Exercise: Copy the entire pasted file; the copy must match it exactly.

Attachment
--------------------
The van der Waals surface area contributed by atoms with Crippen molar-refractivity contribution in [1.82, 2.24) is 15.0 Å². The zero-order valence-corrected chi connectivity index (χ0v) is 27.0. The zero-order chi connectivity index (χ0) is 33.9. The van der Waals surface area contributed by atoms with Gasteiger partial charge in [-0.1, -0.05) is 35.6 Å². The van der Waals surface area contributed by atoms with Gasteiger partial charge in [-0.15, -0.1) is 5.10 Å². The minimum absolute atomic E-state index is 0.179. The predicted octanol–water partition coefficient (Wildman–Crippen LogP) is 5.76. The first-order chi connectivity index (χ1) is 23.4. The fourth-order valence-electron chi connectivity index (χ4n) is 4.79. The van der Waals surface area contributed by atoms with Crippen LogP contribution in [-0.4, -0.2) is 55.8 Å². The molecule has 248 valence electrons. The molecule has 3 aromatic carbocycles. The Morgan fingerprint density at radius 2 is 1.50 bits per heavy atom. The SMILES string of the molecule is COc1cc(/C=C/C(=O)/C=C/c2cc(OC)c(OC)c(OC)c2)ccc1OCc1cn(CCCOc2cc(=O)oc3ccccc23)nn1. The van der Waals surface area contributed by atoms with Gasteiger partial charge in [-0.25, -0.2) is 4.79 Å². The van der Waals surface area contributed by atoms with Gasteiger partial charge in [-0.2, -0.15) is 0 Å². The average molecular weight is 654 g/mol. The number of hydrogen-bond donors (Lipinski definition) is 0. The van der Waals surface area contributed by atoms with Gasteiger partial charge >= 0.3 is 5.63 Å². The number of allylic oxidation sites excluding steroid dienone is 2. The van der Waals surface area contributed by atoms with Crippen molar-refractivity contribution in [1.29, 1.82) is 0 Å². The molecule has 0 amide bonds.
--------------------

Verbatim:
The van der Waals surface area contributed by atoms with Crippen molar-refractivity contribution in [1.82, 2.24) is 15.0 Å². The zero-order valence-corrected chi connectivity index (χ0v) is 27.0. The zero-order chi connectivity index (χ0) is 33.9. The van der Waals surface area contributed by atoms with Gasteiger partial charge in [-0.1, -0.05) is 35.6 Å². The van der Waals surface area contributed by atoms with Gasteiger partial charge in [-0.15, -0.1) is 5.10 Å². The minimum absolute atomic E-state index is 0.179. The predicted octanol–water partition coefficient (Wildman–Crippen LogP) is 5.76. The first-order chi connectivity index (χ1) is 23.4. The fourth-order valence-electron chi connectivity index (χ4n) is 4.79. The van der Waals surface area contributed by atoms with Crippen LogP contribution in [-0.4, -0.2) is 55.8 Å². The molecule has 248 valence electrons. The molecule has 3 aromatic carbocycles. The Morgan fingerprint density at radius 2 is 1.50 bits per heavy atom. The SMILES string of the molecule is COc1cc(/C=C/C(=O)/C=C/c2cc(OC)c(OC)c(OC)c2)ccc1OCc1cn(CCCOc2cc(=O)oc3ccccc23)nn1. The van der Waals surface area contributed by atoms with Gasteiger partial charge in [-0.25, -0.2) is 4.79 Å². The van der Waals surface area contributed by atoms with Gasteiger partial charge in [-0.2, -0.15) is 0 Å². The average molecular weight is 654 g/mol. The number of hydrogen-bond donors (Lipinski definition) is 0. The van der Waals surface area contributed by atoms with Gasteiger partial charge >= 0.3 is 5.63 Å². The number of allylic oxidation sites excluding steroid dienone is 2. The van der Waals surface area contributed by atoms with Crippen molar-refractivity contribution in [1.29, 1.82) is 0 Å². The molecule has 0 amide bonds.